For Commercial Property 60% of property’s current market value
    For Residential Property 70% of property’s current market value

Following table indicates the monthly repayment amount or the equal monthly installments (EMI) is given below:

Eligibility

To be eligible to apply for this loan, the applicant must fulfill the following criteria:

  • At least 3 years of experience in same business
  • A minimum annual turnover of BDT 7,000,000 (Taka Seventy Lac) only
Property Documentation Requirement:
  1. For Government/Leasehold Land:
    1. Lease Deed/ Ownership Deed (photocopy)
    2. Baya Deed for at least 25 years, if any (photocopy)
    3. Development Agreement/ Joint Venture Agreement with the land owner/ developer
    4. Power of Attorney (if any)
    5. Power of Attorney Acceptance Letter from lessor of the property
    6. Mutation (any one)

a)      Mutation Letter from RAJUK/ CDA

b)      Mutation Letter from National Housing Authority (NHA)

c)      Mutation Letter from Ministry of Works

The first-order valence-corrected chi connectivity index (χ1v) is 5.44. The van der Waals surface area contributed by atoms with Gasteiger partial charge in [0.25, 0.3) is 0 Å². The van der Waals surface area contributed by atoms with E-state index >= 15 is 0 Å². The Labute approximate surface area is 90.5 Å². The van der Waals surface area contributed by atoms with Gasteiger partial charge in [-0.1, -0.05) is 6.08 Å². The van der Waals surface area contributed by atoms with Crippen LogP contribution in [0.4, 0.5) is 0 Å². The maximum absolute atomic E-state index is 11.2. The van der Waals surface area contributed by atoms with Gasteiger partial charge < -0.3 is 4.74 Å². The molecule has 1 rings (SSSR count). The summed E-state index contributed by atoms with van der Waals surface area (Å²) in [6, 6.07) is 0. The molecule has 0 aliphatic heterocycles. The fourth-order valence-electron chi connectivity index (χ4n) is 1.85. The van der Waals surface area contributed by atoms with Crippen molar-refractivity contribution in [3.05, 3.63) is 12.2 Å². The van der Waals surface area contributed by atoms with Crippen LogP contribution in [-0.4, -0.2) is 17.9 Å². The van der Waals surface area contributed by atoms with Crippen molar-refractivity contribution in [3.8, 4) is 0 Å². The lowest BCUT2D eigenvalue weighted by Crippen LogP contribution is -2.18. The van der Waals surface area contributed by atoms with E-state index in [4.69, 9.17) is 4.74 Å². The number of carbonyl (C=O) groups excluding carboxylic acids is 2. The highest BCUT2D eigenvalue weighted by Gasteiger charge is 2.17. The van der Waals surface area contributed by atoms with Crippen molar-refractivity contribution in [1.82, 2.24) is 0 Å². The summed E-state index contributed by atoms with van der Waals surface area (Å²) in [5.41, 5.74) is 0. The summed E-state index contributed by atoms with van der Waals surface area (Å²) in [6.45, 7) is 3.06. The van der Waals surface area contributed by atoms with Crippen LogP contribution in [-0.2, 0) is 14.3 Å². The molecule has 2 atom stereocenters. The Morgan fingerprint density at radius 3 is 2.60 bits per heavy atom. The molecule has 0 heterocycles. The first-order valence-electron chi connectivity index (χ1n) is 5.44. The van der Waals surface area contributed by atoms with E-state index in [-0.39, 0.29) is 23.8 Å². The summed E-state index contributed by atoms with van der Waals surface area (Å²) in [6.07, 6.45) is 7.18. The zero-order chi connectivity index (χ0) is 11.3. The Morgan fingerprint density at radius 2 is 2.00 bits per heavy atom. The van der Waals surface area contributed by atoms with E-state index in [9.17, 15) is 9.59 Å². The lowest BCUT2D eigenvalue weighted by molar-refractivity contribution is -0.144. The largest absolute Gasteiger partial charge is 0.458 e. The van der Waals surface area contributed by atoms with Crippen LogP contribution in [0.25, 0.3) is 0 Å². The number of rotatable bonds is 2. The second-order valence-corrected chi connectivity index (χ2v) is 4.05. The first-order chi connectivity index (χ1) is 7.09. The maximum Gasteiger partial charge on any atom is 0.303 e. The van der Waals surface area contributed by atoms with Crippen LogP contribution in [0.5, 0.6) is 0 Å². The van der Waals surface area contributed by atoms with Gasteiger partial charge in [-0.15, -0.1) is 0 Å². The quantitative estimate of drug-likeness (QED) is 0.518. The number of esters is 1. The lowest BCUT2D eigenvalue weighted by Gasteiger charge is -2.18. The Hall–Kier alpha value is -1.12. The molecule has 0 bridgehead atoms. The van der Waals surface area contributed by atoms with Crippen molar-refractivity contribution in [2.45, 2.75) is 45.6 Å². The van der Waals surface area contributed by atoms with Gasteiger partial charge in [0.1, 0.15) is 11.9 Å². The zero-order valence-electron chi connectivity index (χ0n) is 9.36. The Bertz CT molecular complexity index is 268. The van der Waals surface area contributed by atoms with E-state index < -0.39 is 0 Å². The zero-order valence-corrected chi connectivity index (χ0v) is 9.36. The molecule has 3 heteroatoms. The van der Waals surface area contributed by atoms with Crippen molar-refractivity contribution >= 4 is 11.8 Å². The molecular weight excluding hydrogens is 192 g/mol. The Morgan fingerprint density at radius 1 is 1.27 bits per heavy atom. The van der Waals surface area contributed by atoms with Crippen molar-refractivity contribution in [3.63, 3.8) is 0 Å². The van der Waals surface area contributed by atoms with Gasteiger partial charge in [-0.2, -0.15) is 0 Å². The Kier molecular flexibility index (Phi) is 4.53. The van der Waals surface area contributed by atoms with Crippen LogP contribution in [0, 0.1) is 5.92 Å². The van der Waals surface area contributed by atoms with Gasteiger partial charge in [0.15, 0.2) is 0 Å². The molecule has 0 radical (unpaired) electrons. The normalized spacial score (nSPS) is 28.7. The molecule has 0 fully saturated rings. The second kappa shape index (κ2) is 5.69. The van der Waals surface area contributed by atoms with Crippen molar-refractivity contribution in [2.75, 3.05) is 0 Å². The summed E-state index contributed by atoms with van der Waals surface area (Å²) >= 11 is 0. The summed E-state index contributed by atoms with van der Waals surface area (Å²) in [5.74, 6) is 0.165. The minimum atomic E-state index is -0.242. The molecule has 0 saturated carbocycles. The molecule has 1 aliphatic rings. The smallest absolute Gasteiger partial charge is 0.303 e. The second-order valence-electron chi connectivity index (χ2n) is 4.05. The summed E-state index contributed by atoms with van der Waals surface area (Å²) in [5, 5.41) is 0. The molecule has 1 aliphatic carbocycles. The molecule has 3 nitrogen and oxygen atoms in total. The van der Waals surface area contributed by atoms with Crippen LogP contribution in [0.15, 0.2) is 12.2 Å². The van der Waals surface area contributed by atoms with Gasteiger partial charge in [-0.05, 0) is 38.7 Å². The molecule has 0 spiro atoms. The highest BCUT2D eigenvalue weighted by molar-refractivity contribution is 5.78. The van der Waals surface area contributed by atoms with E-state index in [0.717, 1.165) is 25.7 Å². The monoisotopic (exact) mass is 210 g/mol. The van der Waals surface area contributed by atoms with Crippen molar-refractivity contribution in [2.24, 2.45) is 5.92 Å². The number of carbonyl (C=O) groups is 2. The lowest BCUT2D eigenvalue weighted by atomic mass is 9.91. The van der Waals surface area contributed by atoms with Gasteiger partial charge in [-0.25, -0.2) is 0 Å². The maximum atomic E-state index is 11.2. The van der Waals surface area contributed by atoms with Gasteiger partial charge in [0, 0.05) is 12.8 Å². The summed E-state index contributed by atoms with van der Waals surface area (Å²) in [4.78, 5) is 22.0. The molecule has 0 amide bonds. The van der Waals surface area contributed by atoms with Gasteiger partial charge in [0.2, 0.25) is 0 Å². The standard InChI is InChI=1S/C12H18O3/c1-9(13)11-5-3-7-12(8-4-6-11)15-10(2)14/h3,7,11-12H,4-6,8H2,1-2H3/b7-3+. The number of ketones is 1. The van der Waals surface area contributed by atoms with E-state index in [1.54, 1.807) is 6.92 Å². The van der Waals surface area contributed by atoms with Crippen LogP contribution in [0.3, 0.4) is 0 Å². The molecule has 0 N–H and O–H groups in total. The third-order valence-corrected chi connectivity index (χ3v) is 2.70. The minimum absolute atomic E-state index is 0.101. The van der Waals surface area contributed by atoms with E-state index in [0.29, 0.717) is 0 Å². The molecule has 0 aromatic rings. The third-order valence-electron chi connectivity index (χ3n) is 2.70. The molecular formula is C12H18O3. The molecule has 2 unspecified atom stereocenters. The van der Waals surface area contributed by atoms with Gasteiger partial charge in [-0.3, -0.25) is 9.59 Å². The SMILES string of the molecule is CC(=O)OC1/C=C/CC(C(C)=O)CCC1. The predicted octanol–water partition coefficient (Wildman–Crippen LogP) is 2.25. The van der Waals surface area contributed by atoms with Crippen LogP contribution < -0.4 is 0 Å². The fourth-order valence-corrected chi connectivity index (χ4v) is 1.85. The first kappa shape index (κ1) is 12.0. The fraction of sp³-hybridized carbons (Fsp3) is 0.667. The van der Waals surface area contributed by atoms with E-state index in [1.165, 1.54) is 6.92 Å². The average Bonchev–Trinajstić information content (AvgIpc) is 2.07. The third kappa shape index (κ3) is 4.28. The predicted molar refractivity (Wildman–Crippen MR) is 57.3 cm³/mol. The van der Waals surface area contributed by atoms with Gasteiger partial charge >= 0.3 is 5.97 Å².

1. Duplicate Carbon Receipt (DCR) with Mutation Order Sheet
    2. Up to date Municipality Tax Receipt
    3. Up to date Land Tax Receipt
    4. Non-Encumbrance Certificate (NEC)
    5. Approved Plan/ Layout Plan and Approval Letter by RAJUK/CDA/Concerned Authority
    6. Any other documents as advised by the bank’s lawyer
  1. For Private/Freehold Land:
    1. Ownership Deed (photocopy)
    2. Baya Deed for atleast 25 years, if any (photocopy)
    3. Development Agreement/ Joint Venture Agreement with the land owner/ developer
    4. Power of attorney (if any)
    5. Recent Survey Report (i.e. Math Parcha Duly attested)
    6. CS, SA, RS Parcha (PS, BS, RS Parcha- only applicable for Chittagong)
    7. Mutation Parcha and Mutation Proposal Sheet
    8. Duplicate Carbon Receipt (DCR) with Mutation Order Sheet
    9. Up to date Municipality Tax Receipt
    10. Up to date Land Tax Receipt
    11. Non-Encumbrance Certificate (NEC)
    12. Approved Plan/ Layout Plan and Approval Letter by RAJUK/ CDA/ Concerned Authority
    13. Any other documents as advised by the bank’s lawyer

Please note that the above requirements are not exhaustive and the bank may require further documentation for credit assessment on a case to case basis.

Charges
  • Loan Processing Fee: 1.5% of the approved amount
  • Valuation Fee: BDT 5000 per property
  • Legal fee: BDT 7000 property